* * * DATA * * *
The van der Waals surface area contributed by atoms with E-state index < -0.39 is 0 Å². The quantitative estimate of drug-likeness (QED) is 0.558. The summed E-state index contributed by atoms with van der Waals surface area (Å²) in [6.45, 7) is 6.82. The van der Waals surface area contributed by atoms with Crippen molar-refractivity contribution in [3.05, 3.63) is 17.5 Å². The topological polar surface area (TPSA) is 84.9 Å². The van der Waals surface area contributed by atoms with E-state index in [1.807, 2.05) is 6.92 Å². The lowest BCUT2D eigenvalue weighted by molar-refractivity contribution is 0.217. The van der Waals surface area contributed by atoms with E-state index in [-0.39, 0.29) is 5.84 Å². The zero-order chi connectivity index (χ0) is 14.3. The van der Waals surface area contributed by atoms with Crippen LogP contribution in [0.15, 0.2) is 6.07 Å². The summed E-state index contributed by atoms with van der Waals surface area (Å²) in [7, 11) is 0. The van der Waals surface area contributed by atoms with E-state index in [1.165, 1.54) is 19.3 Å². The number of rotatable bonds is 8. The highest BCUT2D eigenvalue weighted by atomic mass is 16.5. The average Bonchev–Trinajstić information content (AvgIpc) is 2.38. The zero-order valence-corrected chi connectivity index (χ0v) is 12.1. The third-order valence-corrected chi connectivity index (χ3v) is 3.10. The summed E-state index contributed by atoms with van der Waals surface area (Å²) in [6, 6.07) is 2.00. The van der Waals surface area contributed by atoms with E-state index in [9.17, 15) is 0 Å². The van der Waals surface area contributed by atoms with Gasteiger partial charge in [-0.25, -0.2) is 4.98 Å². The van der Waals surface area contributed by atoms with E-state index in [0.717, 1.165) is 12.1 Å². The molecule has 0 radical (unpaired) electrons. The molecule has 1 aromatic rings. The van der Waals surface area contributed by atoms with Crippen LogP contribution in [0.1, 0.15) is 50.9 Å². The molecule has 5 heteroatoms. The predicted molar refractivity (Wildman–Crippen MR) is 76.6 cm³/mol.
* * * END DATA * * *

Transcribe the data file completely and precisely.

The van der Waals surface area contributed by atoms with E-state index < -0.39 is 0 Å². The quantitative estimate of drug-likeness (QED) is 0.558. The summed E-state index contributed by atoms with van der Waals surface area (Å²) in [6.45, 7) is 6.82. The van der Waals surface area contributed by atoms with Crippen molar-refractivity contribution in [3.05, 3.63) is 17.5 Å². The topological polar surface area (TPSA) is 84.9 Å². The van der Waals surface area contributed by atoms with E-state index in [1.807, 2.05) is 6.92 Å². The lowest BCUT2D eigenvalue weighted by molar-refractivity contribution is 0.217. The van der Waals surface area contributed by atoms with E-state index in [-0.39, 0.29) is 5.84 Å². The zero-order chi connectivity index (χ0) is 14.3. The van der Waals surface area contributed by atoms with Crippen LogP contribution in [0.15, 0.2) is 6.07 Å². The summed E-state index contributed by atoms with van der Waals surface area (Å²) in [7, 11) is 0. The van der Waals surface area contributed by atoms with E-state index in [1.165, 1.54) is 19.3 Å². The number of rotatable bonds is 8. The highest BCUT2D eigenvalue weighted by atomic mass is 16.5. The average Bonchev–Trinajstić information content (AvgIpc) is 2.38. The zero-order valence-corrected chi connectivity index (χ0v) is 12.1. The third-order valence-corrected chi connectivity index (χ3v) is 3.10. The summed E-state index contributed by atoms with van der Waals surface area (Å²) in [6, 6.07) is 2.00. The van der Waals surface area contributed by atoms with E-state index in [9.17, 15) is 0 Å². The van der Waals surface area contributed by atoms with Gasteiger partial charge in [-0.25, -0.2) is 4.98 Å². The van der Waals surface area contributed by atoms with E-state index in [0.717, 1.165) is 12.1 Å². The molecule has 0 radical (unpaired) electrons. The molecule has 1 aromatic rings. The van der Waals surface area contributed by atoms with Crippen LogP contribution in [0.1, 0.15) is 50.9 Å². The molecule has 5 heteroatoms. The predicted molar refractivity (Wildman–Crippen MR) is 76.6 cm³/mol.